The latest update is Celgene Corporation and bluebird bio Announce Results from Ongoing Multicenter Phase 1 Study of bb2121 anti-BCMA CAR T Cell Therapy in Patients with Multiple Myeloma Published in New England Journal of Medicine, on May 1, 2019. The release says bb2121 could be approved by the second half of 2020. If so, that means there is about another quarter's time to get in by the CVR deadline, should there be a delay.
The follow up Phase 3 trial, KarMMa, is reported to now be fully enrolled. The data from the earlier trial is characterized as "compelling." So perhaps the main concern would not be timing so much as whether a larger trial continues to show strong efficacy and reasonable safety.
While Celgene sounds confident, there are two risks to the CVR for each indication. One is failure to gain approval, given the safety and efficacy data package. The other is a delay, where the FDA asks for more data.
The main problem for those who are issued the CVRs is the all-or-nothing nature of the deal. If each indication were worth $3.00, then if each indication is assigned a 90% probability of success, the implied value is 0.90 x $9.00 or $8.10. Hypothetically, even with only a 50% likelihood of success for each drug, the CVR is would be worth $4.50, pending actual outcomes.
Instead all three indications must succeed, so the probability of success is found by multiplying each of the three probabilities, then multiplying that by $9.00.
Highly confident in each drug? Then use 90% three times. The bundle has a probability of 72.9%, so the fair price is $6.56.
As confidence declines, value declines quickly. At 80% for each of the three drugs, the bundle has a 51.2% probability of success, and the CVR is fairly priced at $4.61.
If the CVR seems priced unfairly low once it starts trading, an investor can wait for the outcomes. The first failure brings the value to $0.00, but the first success likely only increases the value marginally. At least you know if all three drugs are approved on time, you get the full $9.00.
I don't want to try to predict either investor psychology on this or the trading strategies or algorithms that will affect the market. Keep in mind we are dealing with biology for trial outcomes, a complicated science that makes standard coin-tossing statistics less of a predictor than textbooks imply. Then we are dealing with humans for approval timelines. A government shutdown, for instance, might spoil the whole game.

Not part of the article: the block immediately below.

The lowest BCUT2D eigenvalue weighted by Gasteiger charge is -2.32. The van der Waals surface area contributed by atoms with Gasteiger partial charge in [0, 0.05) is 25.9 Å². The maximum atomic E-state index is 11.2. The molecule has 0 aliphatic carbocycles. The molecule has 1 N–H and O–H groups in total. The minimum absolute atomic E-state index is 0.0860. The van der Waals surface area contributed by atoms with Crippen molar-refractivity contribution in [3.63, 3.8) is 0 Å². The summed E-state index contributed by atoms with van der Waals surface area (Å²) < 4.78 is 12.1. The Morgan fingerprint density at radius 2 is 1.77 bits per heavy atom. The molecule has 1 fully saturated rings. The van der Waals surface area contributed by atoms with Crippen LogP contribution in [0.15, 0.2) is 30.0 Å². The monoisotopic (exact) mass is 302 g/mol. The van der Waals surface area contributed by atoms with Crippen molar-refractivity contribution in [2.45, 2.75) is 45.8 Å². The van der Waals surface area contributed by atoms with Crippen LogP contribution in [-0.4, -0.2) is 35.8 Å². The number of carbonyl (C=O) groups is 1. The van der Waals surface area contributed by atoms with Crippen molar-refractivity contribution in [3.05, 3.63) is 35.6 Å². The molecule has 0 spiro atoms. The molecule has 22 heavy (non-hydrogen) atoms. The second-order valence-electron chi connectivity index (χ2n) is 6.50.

I would start with the $6.56 number because I like the trial results to date and think the timelines are adequate. If the CVRs trade at about that level or higher before the first result comes in, I would be inclined to sell mine. But I would not be surprised if they start selling for $1.00 or less, as the risks are difficult to assess. At the low end of the range I would hold my CVRs and take my chances.
I welcome investor feedback on strategies for dealing with this out of the ordinary situation.
Also note that cash paid out by Bristol would detract from the value of that company. So if you assume you will get the $9 bonus for the Celgene shares, you should assume your Bristol shares, if you keep them, will be worth less. Or in the glass-half-full view, not getting the $9 bonus will make your Bristol shares worth more.
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Disclosure: I am/we are long CELG. I wrote this article myself, and it expresses my own opinions. I am not receiving compensation for it (other than from Seeking Alpha). I have no business relationship with any company whose stock is mentioned in this article.